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Living With a VAD: How Your Daily Routine Changes

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Getting back to an active life, even with heart failure

Posted by Eman A. Hamad, MD

If you or someone you love is living with advanced heart failure, you know how the condition can make a day-to-day routine feel out of reach.

I see how the shortness of breath and lack of energy make everyday activities like going to work, grocery shopping, taking a vacation, or exercising too difficult for patients. But I've also seen how getting back to doing things they love becomes possible again, thanks to a ventricular assist device (VAD). It gives people with heart failure another chance at life.

What is a ventricular assist device?

A VAD is a type of mechanical circulatory support. It’s an implanted pump used in patients with advanced heart failure whose condition doesn’t improve with medical therapy.

For some people, a VAD is a bridge to transplant, doing the work the heart no longer can until a donor heart becomes available. If a transplant isn’t an option, a VAD is permanently implanted and used as destination therapy to extend someone’s life.

Either way, a VAD gives people with heart failure an improved quality of life and more time to spend with the people they love.

How does a ventricular assist device work?

A small, battery-operated controller and two battery packs outside your body power the implanted pump. The pump is implanted in your chest adjacent to the heart or inserted into the heart.

An illustration of a ventricular assist device (VAD).

A thin cable (called a driveline) runs from the controller to the pump through a small hole in the abdomen. The pump delivers blood from the left ventricle of your heart to the rest of your body. In other words, it helps your weakened heart do what it cannot on its own, giving you the energy to get back to doing your normal day-to-day activities.

How will my daily routine change with a VAD?

Living with a VAD will mean changes in your daily routine that will take some getting used to, but patients are happy to see how normal their “new normal” routine becomes. Here’s what to expect:

1. Waking up

When you wake up, your day starts with connecting your controller to batteries that have charged overnight. While you slept, your controller was plugged into an outlet near your bed.

Using a special bag to keep the controller dry, you can shower once you’ve been permitted by the medical team (no baths or anything that would submerge the controller). It’s also a good time to change the dressing covering the area where the driveline comes out of your body. It only takes a few minutes, usually only once a week.

2. Getting dressed

Getting dressed will include a new accessory to hold your controller and extra batteries. Some people use a waist pack, others prefer a bag worn over the shoulder. Shirts and vests with compartments for the controller and batteries are also options.

3. Powering through your daily routine

With a VAD, you’re ready to get to the activities of your day, whatever that means for you. Once your chest has completely healed after surgery, you and your doctor will talk about an appropriate time to return to driving and going back to work.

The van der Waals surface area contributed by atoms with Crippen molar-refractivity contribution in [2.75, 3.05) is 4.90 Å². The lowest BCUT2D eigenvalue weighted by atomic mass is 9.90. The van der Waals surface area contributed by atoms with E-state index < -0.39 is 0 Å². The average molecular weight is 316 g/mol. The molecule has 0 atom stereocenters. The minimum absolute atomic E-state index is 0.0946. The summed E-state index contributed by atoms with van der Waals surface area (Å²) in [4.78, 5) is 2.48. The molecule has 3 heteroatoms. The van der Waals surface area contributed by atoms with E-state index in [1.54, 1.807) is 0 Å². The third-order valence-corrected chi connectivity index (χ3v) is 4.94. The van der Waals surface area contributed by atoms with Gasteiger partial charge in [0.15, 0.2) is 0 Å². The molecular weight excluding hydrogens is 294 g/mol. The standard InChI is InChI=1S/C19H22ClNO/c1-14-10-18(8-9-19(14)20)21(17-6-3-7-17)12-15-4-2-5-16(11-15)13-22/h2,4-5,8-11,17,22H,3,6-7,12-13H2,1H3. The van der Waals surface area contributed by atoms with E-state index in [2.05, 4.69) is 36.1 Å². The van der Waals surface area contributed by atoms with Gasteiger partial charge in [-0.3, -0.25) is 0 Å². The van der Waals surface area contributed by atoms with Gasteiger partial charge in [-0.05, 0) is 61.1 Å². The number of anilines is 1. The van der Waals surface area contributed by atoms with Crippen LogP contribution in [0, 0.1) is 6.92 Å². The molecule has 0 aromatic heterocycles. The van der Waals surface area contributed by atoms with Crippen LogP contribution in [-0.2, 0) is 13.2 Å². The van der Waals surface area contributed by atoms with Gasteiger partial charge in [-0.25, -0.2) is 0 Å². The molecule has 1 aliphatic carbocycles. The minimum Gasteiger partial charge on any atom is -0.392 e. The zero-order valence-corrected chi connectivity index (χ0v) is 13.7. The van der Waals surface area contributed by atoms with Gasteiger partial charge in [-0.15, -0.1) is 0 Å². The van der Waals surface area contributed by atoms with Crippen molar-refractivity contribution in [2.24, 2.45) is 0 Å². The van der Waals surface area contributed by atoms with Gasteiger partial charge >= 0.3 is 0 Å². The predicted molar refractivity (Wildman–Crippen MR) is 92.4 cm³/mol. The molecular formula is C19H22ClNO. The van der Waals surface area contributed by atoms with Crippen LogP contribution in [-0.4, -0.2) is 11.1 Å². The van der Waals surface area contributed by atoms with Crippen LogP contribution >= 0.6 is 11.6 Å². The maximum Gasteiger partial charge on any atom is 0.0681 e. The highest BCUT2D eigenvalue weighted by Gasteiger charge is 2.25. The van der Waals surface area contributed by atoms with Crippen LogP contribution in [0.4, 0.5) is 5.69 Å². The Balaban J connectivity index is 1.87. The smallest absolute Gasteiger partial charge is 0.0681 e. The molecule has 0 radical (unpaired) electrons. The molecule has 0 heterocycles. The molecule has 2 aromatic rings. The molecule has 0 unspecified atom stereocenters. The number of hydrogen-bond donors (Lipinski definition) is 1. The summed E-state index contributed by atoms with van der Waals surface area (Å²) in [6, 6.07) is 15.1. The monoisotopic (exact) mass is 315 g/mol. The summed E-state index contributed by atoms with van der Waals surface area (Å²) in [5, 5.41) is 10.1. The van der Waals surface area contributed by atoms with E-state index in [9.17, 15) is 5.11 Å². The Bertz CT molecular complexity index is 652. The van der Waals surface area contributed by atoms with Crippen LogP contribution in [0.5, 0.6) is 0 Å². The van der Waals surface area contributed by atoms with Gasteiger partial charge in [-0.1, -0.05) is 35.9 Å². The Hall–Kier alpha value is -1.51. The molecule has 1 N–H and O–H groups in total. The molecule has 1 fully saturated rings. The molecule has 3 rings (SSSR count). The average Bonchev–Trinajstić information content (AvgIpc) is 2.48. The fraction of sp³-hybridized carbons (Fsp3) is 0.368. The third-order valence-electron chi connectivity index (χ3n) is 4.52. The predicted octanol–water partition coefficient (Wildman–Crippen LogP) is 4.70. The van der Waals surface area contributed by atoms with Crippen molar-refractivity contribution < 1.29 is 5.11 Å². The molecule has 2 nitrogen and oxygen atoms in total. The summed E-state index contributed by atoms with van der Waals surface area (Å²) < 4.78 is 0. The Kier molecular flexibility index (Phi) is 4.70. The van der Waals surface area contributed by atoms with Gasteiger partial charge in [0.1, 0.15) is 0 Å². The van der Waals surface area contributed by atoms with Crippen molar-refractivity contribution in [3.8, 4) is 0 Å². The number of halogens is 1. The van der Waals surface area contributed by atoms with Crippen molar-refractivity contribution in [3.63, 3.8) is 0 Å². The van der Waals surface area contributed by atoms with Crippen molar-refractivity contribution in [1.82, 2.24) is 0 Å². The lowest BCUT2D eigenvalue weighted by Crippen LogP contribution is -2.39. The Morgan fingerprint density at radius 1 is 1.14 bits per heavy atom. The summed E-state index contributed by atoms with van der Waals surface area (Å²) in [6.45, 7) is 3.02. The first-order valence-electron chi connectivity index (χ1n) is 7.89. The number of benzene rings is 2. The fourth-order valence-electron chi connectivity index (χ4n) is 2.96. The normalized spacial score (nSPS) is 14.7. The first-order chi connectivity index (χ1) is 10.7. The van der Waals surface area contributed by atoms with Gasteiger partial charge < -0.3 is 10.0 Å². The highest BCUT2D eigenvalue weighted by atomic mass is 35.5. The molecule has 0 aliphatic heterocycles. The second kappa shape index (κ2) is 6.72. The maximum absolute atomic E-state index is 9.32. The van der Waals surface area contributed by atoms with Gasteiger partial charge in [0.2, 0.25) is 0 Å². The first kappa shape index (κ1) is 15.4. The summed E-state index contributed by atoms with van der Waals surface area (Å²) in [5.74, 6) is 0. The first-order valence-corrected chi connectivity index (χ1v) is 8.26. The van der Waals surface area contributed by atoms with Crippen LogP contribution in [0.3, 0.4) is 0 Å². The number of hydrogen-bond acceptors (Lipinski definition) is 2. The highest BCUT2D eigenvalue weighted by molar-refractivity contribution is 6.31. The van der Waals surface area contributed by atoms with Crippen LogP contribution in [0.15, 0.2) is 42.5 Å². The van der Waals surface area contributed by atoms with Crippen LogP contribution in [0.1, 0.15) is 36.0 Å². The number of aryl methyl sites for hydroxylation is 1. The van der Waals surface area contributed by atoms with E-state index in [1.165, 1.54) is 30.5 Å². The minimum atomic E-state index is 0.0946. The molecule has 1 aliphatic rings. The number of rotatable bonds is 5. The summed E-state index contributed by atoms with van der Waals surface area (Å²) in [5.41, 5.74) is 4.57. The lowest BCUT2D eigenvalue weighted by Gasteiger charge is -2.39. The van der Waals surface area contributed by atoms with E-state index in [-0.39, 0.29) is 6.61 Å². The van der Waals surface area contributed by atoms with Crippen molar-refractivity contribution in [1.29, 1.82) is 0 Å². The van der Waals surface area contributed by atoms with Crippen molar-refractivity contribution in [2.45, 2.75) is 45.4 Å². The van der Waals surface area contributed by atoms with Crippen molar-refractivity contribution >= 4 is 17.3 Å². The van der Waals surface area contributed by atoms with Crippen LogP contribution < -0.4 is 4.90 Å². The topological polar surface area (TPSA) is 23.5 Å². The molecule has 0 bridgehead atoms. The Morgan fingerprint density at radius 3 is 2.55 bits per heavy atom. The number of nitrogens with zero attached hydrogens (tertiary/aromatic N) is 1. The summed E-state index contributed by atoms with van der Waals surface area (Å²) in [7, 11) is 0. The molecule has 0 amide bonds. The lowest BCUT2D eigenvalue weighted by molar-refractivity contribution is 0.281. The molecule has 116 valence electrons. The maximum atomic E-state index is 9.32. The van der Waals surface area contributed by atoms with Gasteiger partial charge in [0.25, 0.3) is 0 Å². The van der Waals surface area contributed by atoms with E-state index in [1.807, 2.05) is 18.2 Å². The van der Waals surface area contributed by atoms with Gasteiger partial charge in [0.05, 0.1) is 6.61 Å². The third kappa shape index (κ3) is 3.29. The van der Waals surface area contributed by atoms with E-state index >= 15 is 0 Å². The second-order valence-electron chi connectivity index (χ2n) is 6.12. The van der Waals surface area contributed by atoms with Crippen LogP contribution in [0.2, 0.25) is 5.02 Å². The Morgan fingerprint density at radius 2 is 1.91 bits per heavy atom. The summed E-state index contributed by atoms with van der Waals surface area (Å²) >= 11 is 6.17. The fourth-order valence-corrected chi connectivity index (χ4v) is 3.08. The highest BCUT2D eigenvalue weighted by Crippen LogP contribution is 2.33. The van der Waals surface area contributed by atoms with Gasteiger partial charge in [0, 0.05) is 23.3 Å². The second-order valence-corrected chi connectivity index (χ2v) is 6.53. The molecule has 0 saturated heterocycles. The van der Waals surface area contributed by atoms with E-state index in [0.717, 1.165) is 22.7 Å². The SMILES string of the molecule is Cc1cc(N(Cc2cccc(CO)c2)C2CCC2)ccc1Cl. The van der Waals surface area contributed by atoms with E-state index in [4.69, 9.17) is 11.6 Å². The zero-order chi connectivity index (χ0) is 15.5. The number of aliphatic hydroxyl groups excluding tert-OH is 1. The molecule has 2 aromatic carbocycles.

Throughout the day, whatever activity you’re busy with — working, exercising, gardening, shopping, housecleaning — your controller continually tracks how much power your batteries have. Two full batteries usually last 8–12 hours.

If you want to save battery power, you can plug into a wall outlet at work or home during the day, too. The controller, which weighs only about 3.5 pounds, sends messages and alarms that help you manage the system.

Always carry extra batteries in your bag!

4. Getting ready for bed

At bedtime, you’ll plug the controller in again and place your batteries on the charger so they’re ready to go the next day. You may be tired, but it’s because you’ve been busy spending your day doing things you did not have the energy to do before the VAD. With a ventricular assist device, your life’s not on hold anymore.

Support helps you welcome a new routine

Being attached to and dependent on a power pack may be hard to imagine, and making daily maintenance part of your routine may feel overwhelming. It’s why our medical team spends so much time teaching patients and their caregivers how to maintain a VAD before and after it’s implanted.

I see how caring for a VAD becomes second nature, like putting on glasses. My patients find that being able to live an active fulfilling life far outweighs the changes to their lifestyle and daily routine.

We’re dedicated to helping you live a full life

Temple Health was the first institution in the Philadelphia region to use an LVAD (left ventricular assist device) as an alternative to transplant. Our nationally recognized Advanced Heart Failure, Circulatory Support, and Transplantation Program includes some of the area’s most experienced cardiologists and cardiovascular surgeons, dedicated to helping you live as full a life as possible.

Helpful Resources

Looking for more information?

Eman A. Hamad, MD

Dr. Hamad is Director of the Advanced Heart Failure and Transplant Program, Director of the Cardio-Oncology Program, and Medical Director of the Mechanical Circulatory Support Program at Temple University Hospital. She specializes in advanced heart failure therapies including heart transplantation and mechanical circulatory support. She is a member of several organizations, including the International Society of Heart and Lung Transplantation and the American Heart Association.

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